Restoration of Lake Trout in the Great Lakes: Challenges and Strategies for Future Management

Author(s):

Charles C. Krueger; Michael L. Jones; William W. Taylor

Journal or Book Title: Journal of Great Lakes Research

Keywords: Genetics; Great Lakes; exotic species; habitat; rehabilitation; ecosystem management; public participation

Volume/Issue: 21 (Supplement 1)

Page Number(s): 547-558

Year Published: 1995

Abstract:

Rehabilitation of lake trout (Salvelinus namaycush) populations has shown many signs of success in Lake Superior, but few are apparent in Lakes Huron, Michigan, Erie, and Ontario. This paper identifies key factors that have blocked rehabilitation and proposes management actions to address these problems based on the proceedings of the RESTORE Conference held in 1994. Important factors that have prevented restoration were the loss of native populations and their genetic variation, excessive fishing mortality, effects of non-native species, and degradation of habitat. Strategies proposed were conservation of remaining native populations in Lake Superior, introduction to the lower four lakes of lake trout that represent a broad range of genetic diversity, control of sea lamprey populations that use the St. Marys River, reduction of fishing mortality, re-introduction of native forage fish now extinct in some lakes, establishment of lake trout on off-shore spawning areas, and the creation of new spawning shoals. Socio-cultural issues identified were the need within management agencies to integrate lake trout rehabilitation programs into their fish community and ecosystem plans, the loss of managers' and biologists' knowledge because the program has spanned more than one human generation, and the loss of pHblic support for the program from stakeholder groups (e.g., some anglers and commercial fishing groups). Lessons applicable to restoration programs elsewhere were: (1) species are easiest to restore in ecosystems least disturbed, (2) new research information must be efficiently transferred from science to management, and (3) long-lived species pose unique ecological and socio-cultural problems for restoration programs.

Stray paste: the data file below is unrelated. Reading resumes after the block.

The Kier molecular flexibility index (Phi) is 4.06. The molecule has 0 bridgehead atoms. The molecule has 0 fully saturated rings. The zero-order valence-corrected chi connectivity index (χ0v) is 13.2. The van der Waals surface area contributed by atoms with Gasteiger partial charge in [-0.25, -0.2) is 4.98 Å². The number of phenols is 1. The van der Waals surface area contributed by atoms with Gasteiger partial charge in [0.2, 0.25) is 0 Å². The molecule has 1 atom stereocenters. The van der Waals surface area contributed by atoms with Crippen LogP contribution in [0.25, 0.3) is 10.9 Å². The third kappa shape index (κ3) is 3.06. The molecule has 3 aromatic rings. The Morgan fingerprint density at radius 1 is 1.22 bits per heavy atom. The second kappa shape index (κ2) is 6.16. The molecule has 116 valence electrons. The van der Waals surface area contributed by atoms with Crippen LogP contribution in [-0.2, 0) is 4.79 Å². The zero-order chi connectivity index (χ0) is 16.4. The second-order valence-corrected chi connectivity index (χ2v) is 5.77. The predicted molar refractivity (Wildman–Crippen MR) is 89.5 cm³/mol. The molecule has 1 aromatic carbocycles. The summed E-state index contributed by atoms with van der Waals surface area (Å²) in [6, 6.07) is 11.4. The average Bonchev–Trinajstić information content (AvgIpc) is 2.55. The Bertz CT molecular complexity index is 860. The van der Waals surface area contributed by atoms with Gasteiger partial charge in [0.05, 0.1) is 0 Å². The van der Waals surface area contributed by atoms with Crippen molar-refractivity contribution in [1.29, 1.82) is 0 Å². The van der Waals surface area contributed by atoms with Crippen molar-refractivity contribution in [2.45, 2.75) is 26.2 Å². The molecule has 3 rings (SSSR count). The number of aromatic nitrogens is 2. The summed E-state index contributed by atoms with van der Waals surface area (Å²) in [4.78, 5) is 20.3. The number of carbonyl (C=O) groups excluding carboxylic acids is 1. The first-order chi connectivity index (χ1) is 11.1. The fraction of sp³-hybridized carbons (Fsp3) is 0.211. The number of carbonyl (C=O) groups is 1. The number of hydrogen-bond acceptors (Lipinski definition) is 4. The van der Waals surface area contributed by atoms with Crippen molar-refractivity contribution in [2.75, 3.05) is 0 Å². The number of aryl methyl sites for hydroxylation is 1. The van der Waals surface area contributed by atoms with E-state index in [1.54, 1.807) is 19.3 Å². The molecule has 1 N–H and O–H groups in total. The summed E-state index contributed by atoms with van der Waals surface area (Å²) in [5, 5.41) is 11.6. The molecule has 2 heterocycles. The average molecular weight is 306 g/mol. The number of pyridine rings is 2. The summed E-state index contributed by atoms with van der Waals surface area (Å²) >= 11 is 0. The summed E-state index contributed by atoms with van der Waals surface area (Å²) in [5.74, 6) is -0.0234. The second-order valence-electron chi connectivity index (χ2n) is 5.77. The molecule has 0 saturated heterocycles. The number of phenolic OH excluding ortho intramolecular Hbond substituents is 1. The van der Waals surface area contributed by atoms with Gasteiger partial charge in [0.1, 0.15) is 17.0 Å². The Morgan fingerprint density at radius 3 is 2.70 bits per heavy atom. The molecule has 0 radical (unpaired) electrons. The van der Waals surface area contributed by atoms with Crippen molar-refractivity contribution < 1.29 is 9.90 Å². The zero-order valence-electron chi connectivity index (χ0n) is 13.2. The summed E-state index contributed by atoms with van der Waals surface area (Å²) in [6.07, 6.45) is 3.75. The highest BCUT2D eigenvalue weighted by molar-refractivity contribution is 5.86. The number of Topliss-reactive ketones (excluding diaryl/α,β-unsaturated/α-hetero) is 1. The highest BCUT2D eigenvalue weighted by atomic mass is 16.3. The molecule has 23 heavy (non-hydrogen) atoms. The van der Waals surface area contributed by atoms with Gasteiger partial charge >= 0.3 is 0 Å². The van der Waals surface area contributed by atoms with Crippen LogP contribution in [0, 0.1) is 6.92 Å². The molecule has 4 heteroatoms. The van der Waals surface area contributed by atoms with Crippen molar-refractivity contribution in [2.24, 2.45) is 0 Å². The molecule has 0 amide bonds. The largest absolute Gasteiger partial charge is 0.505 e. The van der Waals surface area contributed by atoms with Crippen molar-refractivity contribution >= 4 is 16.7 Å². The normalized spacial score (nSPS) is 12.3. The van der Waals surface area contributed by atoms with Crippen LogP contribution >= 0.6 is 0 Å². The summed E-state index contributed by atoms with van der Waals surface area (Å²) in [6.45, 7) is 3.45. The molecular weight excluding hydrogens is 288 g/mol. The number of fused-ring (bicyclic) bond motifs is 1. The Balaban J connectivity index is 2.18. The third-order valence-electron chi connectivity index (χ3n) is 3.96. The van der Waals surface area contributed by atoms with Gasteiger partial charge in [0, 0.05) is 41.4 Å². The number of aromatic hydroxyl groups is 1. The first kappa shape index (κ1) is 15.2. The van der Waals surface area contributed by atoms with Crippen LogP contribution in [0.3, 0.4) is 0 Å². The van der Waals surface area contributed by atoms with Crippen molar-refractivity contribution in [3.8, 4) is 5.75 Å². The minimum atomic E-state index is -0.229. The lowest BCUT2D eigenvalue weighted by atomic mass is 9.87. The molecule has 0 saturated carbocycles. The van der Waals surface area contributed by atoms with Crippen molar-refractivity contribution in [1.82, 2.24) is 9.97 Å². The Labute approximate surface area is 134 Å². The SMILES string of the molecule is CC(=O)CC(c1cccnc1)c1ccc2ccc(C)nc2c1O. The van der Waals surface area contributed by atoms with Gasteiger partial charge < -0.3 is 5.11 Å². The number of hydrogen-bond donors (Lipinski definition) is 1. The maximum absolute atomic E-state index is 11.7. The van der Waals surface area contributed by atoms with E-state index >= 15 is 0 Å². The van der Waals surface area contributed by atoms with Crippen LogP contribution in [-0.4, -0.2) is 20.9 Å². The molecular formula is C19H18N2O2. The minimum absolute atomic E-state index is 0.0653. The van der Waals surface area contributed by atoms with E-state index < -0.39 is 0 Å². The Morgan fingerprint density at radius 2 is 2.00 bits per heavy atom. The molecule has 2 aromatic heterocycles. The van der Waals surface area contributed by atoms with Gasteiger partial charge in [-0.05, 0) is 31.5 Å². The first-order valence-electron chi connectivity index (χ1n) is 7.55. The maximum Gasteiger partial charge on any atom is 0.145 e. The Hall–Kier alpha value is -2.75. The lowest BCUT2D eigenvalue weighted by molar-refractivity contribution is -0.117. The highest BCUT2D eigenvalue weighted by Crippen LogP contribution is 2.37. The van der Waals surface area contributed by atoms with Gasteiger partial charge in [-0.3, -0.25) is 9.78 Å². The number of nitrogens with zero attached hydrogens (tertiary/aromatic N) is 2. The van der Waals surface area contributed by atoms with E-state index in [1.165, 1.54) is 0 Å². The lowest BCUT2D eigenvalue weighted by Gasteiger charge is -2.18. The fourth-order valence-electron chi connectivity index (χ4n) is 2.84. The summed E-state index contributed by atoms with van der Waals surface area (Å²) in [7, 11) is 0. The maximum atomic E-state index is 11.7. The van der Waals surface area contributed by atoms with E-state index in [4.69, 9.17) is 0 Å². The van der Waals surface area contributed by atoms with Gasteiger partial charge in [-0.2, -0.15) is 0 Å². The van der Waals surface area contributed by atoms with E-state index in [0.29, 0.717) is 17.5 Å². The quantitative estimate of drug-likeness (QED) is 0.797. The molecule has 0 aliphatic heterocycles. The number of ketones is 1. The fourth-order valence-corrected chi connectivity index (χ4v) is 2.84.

Type of Publication: Journal Article

shadow